Weekly Wire
Gambit Weekly Plays Out of Time

By Dalt Wonk

DECEMBER 22, 1997:  Viewing the comedies of Moliere, one has a sense that the original audience recognized their characters and situations. The veil between art and reality was thin, as it were, and part of the pleasure must have involved that little "frisson," or shiver of startled recognition.

The same may be said for many other great comedies. Gilbert and Sullivan in Patience, for instance, make a point of having fun with Oscar Wilde. But an annotated Gilbert and Sullivan could undoubtedly indicate dozens of other references -- now obscure -- that added to the audience's enjoyment at D'Oyly Carte.

It is the nature of a classic, however, to transcend its topicality and create a world that is fully realized and satisfying in its own right. The topical references are swept up in a greater flight of the imagination. And so the play lives on.

The opposite effect is the feeling that something is "dated." This does not mean we can no longer enjoy it, but its rewards are largely due to a kind of nostalgia -- though, of course, nostalgia can be agreeable in its own way. Think how much fun it can be to watch an old B-movie, for instance, as opposed to sitting through a mediocre new release.

In this sense, Moss Hart and George S. Kaufman's Once in a Lifetime, currently on view at Maxwell's Jazz Cabaret, seems dated to me. The play was written in 1930, when there was still a bevy of "journeyman" playwrights cranking out scripts for what was called the "legitimate" stage -- as opposed to vaudeville, the music hall-type variety theater that was just entering its final decline. And then there was the triumphant new kid on the block: the motion picture.

Once in a Lifetime tells the story of a trio of vaudeville performers -- Jerry Hyland (Antonio N. Basta), May Daniels (Joanna Miles) and George Lewis (Matthew Francisco Morgan) -- who are out of work and nearly broke.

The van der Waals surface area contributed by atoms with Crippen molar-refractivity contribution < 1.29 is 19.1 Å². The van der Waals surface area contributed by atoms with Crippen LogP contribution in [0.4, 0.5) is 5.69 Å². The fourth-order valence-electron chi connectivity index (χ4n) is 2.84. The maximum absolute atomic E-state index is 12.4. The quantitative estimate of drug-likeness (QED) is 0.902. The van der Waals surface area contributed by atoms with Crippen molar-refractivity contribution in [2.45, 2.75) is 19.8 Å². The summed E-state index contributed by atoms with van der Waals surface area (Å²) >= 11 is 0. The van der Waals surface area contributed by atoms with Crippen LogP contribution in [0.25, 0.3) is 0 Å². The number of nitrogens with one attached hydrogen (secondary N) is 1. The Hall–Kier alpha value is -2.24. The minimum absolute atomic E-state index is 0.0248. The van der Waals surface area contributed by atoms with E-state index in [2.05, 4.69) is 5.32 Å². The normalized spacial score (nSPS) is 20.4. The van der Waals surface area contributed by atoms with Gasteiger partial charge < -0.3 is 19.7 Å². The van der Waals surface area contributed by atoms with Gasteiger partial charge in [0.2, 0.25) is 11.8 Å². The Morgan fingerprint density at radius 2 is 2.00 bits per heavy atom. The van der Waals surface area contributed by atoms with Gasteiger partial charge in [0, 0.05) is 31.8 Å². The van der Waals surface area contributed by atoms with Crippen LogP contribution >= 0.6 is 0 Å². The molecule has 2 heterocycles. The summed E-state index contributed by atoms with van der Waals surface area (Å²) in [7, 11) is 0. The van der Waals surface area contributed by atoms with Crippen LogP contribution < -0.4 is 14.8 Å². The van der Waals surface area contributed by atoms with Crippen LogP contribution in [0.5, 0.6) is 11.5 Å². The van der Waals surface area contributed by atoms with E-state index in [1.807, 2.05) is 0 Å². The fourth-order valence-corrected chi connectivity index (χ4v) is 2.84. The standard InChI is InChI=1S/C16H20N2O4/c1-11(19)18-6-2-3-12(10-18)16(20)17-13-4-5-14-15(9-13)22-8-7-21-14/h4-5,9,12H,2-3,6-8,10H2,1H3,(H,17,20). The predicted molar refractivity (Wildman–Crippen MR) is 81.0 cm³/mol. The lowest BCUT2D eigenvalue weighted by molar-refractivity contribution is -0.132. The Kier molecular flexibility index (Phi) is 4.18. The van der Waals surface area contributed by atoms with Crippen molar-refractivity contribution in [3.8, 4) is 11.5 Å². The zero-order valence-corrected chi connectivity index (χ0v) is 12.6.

Jerry returns from a screening of The Jazz Singer, the first major "talkie," and decides the future is Hollywood. They travel west with the idea of opening a school of "Elocution and Voice Culture." On the train, they run into Helen Hobart (Joan Blum), a syndicated Hollywood gossip columnist who falls for their tenuous tale about their successful school in Britain. With Hobart's help, they gain entree to Herman Glogauer (Adrian C. Benjamin Jr.) of Glogauer Studios, the archetypal tinsel Babylon, where uniformed pages carry placards showing Mr. Glogauer's whereabouts and droves of imported New York playwrights are entombed in forgotten offices.


The cast of Once in a Lifetime carries the sometimes-shaky plot through its rough spots.
There is a major love plot between May and Jerry. Jerry's ambition gradually leads to an estrangement, and May finally levels the most damning of reproaches: "You've gone Hollywood!" There also is a love plot between George and Susan Walker (Liz DuChez), an aspiring actress whose chief accomplishment is her recitation of "Boots" by Rudyard Kipling as if she were warming up for a prize fight.

The heroes have many ups and downs, but finally George, who is a sort of divine fool, wins Glogauer's esteem by babbling out a diatribe that consists of various overheard conversations. George is put in charge of a movie directed by Kammerling (Marc J. Fouchi), an expatriate German complete with plus-fours and riding strop. George forgets to turn on the lights and eats India nuts so loud that there is a constant popping on the soundtrack. Nonetheless, the movie is declared a masterpiece. Then, the irrepressible George orders 2,000 airplanes for the studio so he can get one free for himself, finally arranging for the studio's demolition. But Hollywood being what it is, all of this insane prodigality turns out for the best.

I don't know if it is possible at this late date to bring this zany satire to life in a convincing and sustained manner. The production at Maxwell's, under Nick Faust's direction, has some laudable performances and memorable moments. But the 17-character, three-act play puts a visible strain on the resources of the company, and its reach often exceeds its grasp.


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